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Tanzania Solar Eclipse 2016: Cosmic Wonder In Katavi
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Tanzania Solar Eclipse 2016: Cosmic Wonder In Katavi

Picture of Melissa Kay
Updated: 9 February 2017
There are very few truly unique experiences left in the world today. But here’s a combination of events that so few people have seen or will ever see — even the experts can’t predict what will happen.

African wildlife in its natural environment under the midday sun will suddenly be plunged into an eerie twilight beneath a cosmic ‘ring of fire’ as Tanzania falls directly beneath the path of an annular solar eclipse — an earth and sky combination that will not happen again in Tanzania until 2031. An annular (from the Latin meaning ‘ring-shaped’) eclipse is almost total, but it leaves a ring of sunlight around the shadow of the moon. Visitors lucky enough to be in the right location could be able to observe animals reacting to the sudden drop in light and temperature, as well as the stunning circle of fire in the sky above them.

Expert predictions: What might people witness?

Wildlife behavior expert and Authentic Tanzania safari guide Sven Liebchen states: ‘During the eclipse, we can certainly expect insects and diurnal birds to fall silent, whilst owls may hoot and frogs call — these animals respond very quickly to changes in light. The behavior changes in larger animals may be more subtle — lions and elephants may be less concerned, though perhaps hippo or the herds of grazing animals will react more obviously.’

Professor Paul Murdin, of Cambridge University and a Senior Fellow of the Institute of Astronomy, concurs: ‘I witnessed the eclipse in Zimbabwe in 2001. The diminishing light and warmth caused hippos sleeping on a sandbank to wake and disperse into the river, seeking breakfast. When the sunlight returned, they were clearly not sure whether to eat or go back to bed.’ He comments further in a feature in The Telegraph.

Dr. Craig Packer, Professor at the University of Minnesota and author of Lions in the Balance, witnessed a 98 percent light reduction over the Ngorongoro Crater and he recalls: ‘It was over thirty years ago, but I remember as the temperature dropped a swarm of bees was caught mid-flight and literally dropped out of the sky onto my vehicle — thousands and thousands of them huddling to keep their queen warm.’

The Science

While most of Africa will see at least a partial eclipse, only those directly on the line of annularity will see the beautiful symmetry of the moon’s shadow aligning with the sun to create that circle of light. It will start in the Atlantic Ocean and move across Gabon, the Congo, Tanzania, Mozambique and Madagascar and out into the Indian Ocean. Most of these places are logistically or politically complex, but experts are citing Tanzania as the destination to watch it from since the country’s dependable weather, invariably clear ‘big skies,’ abundant wildlife and peaceful reputation make it a top tourist destination.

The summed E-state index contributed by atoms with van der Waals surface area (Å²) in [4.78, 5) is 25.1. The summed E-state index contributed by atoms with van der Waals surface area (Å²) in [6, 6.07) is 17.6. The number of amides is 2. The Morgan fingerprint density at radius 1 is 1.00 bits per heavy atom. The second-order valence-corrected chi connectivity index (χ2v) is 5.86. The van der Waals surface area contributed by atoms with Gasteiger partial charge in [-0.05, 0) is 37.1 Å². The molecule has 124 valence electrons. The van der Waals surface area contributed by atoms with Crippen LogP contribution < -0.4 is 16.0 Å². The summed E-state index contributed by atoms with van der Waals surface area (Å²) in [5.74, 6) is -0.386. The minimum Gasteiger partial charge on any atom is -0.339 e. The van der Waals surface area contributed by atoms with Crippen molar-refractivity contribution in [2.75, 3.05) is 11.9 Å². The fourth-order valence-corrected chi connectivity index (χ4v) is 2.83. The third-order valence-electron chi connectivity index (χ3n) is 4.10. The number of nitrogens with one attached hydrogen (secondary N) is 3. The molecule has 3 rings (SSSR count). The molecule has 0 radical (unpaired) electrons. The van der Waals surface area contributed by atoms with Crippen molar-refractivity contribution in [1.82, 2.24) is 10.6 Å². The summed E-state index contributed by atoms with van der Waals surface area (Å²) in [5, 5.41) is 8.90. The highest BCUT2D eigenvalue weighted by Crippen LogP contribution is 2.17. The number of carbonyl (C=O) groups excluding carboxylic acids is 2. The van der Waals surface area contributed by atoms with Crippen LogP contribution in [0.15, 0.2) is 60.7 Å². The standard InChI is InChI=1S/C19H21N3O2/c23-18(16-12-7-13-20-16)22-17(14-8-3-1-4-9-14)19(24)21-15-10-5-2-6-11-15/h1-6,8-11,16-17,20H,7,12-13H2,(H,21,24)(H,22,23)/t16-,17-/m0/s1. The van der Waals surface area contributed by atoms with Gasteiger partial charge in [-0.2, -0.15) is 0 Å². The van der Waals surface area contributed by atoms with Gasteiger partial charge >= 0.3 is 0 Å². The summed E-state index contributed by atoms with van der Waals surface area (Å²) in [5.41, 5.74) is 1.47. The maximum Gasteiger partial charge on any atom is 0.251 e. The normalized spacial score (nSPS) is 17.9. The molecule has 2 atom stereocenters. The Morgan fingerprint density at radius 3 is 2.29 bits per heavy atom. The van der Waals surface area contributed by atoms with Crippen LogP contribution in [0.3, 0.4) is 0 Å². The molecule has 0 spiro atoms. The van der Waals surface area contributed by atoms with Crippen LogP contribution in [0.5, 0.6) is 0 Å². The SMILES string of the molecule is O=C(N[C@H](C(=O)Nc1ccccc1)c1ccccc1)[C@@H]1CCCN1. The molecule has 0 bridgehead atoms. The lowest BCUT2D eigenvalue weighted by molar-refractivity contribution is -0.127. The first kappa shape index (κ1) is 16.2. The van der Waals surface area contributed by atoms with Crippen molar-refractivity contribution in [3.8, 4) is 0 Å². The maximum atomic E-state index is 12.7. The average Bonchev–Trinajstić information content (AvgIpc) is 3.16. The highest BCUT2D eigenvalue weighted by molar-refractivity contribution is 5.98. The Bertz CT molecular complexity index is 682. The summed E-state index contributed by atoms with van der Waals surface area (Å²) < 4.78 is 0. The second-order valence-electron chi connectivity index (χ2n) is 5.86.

The central line will fall along Western Tanzania, making Katavi National Park the only national park directly on the eclipse’s path and, thus, the ultimate spot to be in on the day. Other places where symmetry will be good, though not absolute, will include the Mahale Mountains and Mbeya.

Terry Moseley (author, former President of the IAA, Fellow of the RAS, and tour astronomer for The Independent Traveller), explains: ‘An annular eclipse occurs when the Moon’s apparent disc does not appear big enough to completely cover the Sun, so a thin ring of the Sun’s outer edge remains. This means that the darkness is not absolute, in this case about 97%, so whilst annulars do not produce the special effects seen during totality, they have an eerie twilight beauty of their own. On or near the central line the ring appears as a circle, and the symmetry is spectacular. Bailey’s beads may also be seen.’


Looking directly at the sun during an eclipse can seriously damage your eyesight. For an annular eclipse, this is true even at the maximum point of the eclipse as there is enough bright light still exposed to cause harm. The only way to view the sun safely is to project its image onto a screen or filter its rays. Safest of all is to use eclipse glasses, but for other ideas, click on NASA’s eclipse guidance.

Staying in Katavi

Only two companies can offer guaranteed accommodation in Katavi National Park during the eclipse. Both offer expert guides, astronomy knowledge and eye safety wear, and plan to provide telescopes and astronomy guides for the big event.

The Independent Traveller, Tel: +44 1628 522772 or Tel: +27 21 790 1833, has reserved Katuma Bush Lodge with additional options for Authentic Tanzania’s Wilderness Camp.

Authentic Tanzania has a Wilderness Camp in the heart of Katavi.

For more information, visit the Tanzania Tourist Board and this eclipse calculator.